Book Image

Julia Programming Projects

By : Adrian Salceanu
Book Image

Julia Programming Projects

By: Adrian Salceanu

Overview of this book

Julia is a new programming language that offers a unique combination of performance and productivity. Its powerful features, friendly syntax, and speed are attracting a growing number of adopters from Python, R, and Matlab, effectively raising the bar for modern general and scientific computing. After six years in the making, Julia has reached version 1.0. Now is the perfect time to learn it, due to its large-scale adoption across a wide range of domains, including fintech, biotech, education, and AI. Beginning with an introduction to the language, Julia Programming Projects goes on to illustrate how to analyze the Iris dataset using DataFrames. You will explore functions and the type system, methods, and multiple dispatch while building a web scraper and a web app. Next, you'll delve into machine learning, where you'll build a books recommender system. You will also see how to apply unsupervised machine learning to perform clustering on the San Francisco business database. After metaprogramming, the final chapters will discuss dates and time, time series analysis, visualization, and forecasting. We'll close with package development, documenting, testing and benchmarking. By the end of the book, you will have gained the practical knowledge to build real-world applications in Julia.
Table of Contents (19 chapters)
Title Page
Copyright and Credits
About Packt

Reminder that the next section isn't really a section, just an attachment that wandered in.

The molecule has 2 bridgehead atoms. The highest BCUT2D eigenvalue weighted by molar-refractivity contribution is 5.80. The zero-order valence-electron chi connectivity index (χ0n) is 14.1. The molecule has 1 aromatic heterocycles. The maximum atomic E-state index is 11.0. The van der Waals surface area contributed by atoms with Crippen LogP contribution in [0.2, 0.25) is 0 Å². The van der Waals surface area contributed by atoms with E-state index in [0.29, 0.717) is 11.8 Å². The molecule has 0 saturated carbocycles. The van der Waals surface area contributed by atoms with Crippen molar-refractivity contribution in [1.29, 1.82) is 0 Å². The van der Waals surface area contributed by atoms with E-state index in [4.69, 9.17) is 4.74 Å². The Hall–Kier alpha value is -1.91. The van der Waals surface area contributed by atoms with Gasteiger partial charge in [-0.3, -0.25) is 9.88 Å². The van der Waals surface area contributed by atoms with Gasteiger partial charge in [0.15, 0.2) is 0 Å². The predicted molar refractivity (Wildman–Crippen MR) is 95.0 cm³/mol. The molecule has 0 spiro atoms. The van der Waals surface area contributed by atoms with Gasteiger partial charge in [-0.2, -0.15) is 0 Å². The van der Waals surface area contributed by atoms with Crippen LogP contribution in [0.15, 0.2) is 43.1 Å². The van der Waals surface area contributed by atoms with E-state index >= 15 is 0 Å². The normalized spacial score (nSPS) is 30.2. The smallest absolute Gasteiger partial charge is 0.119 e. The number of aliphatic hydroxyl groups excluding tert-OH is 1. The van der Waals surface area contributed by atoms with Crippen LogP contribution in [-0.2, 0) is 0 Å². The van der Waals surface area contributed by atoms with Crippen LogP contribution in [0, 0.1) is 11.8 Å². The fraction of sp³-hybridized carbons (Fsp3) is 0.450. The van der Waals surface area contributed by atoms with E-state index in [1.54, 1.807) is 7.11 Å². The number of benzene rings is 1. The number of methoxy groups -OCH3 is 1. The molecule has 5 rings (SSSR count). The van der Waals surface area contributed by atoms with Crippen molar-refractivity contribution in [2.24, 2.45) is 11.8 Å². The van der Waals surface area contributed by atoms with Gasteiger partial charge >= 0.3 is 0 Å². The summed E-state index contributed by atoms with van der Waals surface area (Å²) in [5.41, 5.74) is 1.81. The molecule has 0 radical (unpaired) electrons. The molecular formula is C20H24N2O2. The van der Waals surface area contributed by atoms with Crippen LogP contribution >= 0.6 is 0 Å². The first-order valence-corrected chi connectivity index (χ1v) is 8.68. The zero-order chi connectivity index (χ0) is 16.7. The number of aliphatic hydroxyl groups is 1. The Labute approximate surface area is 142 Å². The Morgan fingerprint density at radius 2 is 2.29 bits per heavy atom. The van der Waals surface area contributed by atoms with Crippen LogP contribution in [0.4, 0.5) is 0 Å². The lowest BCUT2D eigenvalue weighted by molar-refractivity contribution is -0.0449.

Chapter 6. Implementing Recommender Systems with Julia

In the previous chapters, we took a deep dive into data mining and web development with Julia. I hope you enjoyed a few relaxing rounds of Six Degrees of Wikipedia while discovering some interesting articles. Randomly poking through the millions of Wikipedia articles as part of a game is a really fun way to stumble upon interesting new content. Although I'm sure that, at times, you've noticed that not all the articles are equally good—maybe they're stubs, or subjective, or not so well written, or simply irrelevant to you. If we were able to learn about each player's individual interests, we could filter out certain Wikipedia articles, which would turn each game session into a wonderful journey of discovery.

It turns out that we're not the only ones struggling with this—information discovery is a multibillion-dollar problem, regardless of whether it's articles, news, books, music, movies, hotels, or really any kind of product or service...